We've packed up and travelled boxes nine times since the day we spoke vows. In two months more, it will make ten.
We've bundled up the treasures and bubble wrapped the necessities. We've grown to know the things good for the keeping and learned the things best thrown away. We've figured out it's tragedy to carry the worthless from destination to destination, with never letting it go.
Those things that make deep closets clutter and junk drawers overfill? They're needing to be purged and somehow the packing of the boxes is the catalyst for the sorting through it all.
The husband would like to see fewer boxes stacked up on moving day, but I know that keepsakes stored in cardboard boxes have invisible roots that keep me grounded.
There's the jewelry box that has survived the purge nine times. The one with a missing knob. It was gifted by a parent whose own birthday box was once shattered, the spinning ballerina snapped right off. Within, the earrings, the adjustable rings, the heart-shaped lockets of girlhood. And when daughters open drawers and try on bracelets and butterfly brooches, it takes me right back to the glamour those pieces once brought.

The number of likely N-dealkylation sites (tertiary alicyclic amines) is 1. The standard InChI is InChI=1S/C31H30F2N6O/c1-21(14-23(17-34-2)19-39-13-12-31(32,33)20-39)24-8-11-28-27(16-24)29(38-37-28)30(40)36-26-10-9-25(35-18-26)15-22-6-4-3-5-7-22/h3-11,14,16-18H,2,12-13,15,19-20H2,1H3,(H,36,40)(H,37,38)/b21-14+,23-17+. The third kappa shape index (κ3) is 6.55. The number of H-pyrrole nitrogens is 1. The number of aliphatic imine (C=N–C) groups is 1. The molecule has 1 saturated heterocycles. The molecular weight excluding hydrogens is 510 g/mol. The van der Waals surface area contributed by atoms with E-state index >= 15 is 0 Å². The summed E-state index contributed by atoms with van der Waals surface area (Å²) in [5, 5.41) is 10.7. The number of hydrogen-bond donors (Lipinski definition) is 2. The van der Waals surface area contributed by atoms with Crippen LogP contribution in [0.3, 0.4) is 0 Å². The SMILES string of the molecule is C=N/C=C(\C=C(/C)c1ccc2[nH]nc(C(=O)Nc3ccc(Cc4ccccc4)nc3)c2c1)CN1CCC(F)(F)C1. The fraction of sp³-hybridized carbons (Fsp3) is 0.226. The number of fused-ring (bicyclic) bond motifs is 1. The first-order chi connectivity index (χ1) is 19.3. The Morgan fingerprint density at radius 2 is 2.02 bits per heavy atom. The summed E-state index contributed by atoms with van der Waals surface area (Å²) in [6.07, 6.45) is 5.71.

I cringe now to think of the years when I kept that jewelry box hidden inside a box, ashamed of its scratched edges and lost brass knob. I wanted a box that was fashionable, that was straight out of a catalogue to hold glistening necklaces and anniversary diamonds.
In two months, when cardboard boxes are packed, that age-worn jewelry box will make its way into one. Upon arrival at a new destination, it will be unpacked and placed special.
Sometimes the scratched and the broken are the things that need to be held onto, put on display, and not tossed away.
Inspired by Amber Haines encouraging an Abstraction on the Box